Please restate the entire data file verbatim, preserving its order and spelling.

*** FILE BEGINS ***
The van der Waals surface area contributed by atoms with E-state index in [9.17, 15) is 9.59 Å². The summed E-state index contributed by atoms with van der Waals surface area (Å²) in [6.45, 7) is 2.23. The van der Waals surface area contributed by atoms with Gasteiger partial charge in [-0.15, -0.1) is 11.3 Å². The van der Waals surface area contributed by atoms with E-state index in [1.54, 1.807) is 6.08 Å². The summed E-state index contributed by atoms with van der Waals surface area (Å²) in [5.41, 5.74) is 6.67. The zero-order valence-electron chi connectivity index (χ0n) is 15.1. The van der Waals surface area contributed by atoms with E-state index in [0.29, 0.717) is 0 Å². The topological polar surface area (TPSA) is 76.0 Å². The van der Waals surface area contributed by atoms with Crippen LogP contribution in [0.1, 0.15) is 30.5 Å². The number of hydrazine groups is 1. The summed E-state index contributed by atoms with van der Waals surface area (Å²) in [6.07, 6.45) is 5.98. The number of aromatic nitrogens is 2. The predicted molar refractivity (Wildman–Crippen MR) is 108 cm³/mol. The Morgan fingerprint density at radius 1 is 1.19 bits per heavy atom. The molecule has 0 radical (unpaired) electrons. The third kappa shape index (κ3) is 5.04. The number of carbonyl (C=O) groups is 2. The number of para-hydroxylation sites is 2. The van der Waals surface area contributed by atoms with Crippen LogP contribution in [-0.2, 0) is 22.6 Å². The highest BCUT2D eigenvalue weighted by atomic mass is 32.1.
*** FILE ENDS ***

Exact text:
The van der Waals surface area contributed by atoms with E-state index in [9.17, 15) is 9.59 Å². The summed E-state index contributed by atoms with van der Waals surface area (Å²) in [6.45, 7) is 2.23. The van der Waals surface area contributed by atoms with Gasteiger partial charge in [-0.15, -0.1) is 11.3 Å². The van der Waals surface area contributed by atoms with E-state index in [1.54, 1.807) is 6.08 Å². The summed E-state index contributed by atoms with van der Waals surface area (Å²) in [5.41, 5.74) is 6.67. The zero-order valence-electron chi connectivity index (χ0n) is 15.1. The van der Waals surface area contributed by atoms with E-state index in [0.29, 0.717) is 0 Å². The topological polar surface area (TPSA) is 76.0 Å². The van der Waals surface area contributed by atoms with Crippen LogP contribution in [0.1, 0.15) is 30.5 Å². The number of hydrazine groups is 1. The summed E-state index contributed by atoms with van der Waals surface area (Å²) in [6.07, 6.45) is 5.98. The number of aromatic nitrogens is 2. The predicted molar refractivity (Wildman–Crippen MR) is 108 cm³/mol. The Morgan fingerprint density at radius 1 is 1.19 bits per heavy atom. The molecule has 0 radical (unpaired) electrons. The third kappa shape index (κ3) is 5.04. The number of carbonyl (C=O) groups is 2. The number of para-hydroxylation sites is 2. The van der Waals surface area contributed by atoms with Crippen LogP contribution in [-0.2, 0) is 22.6 Å². The highest BCUT2D eigenvalue weighted by atomic mass is 32.1.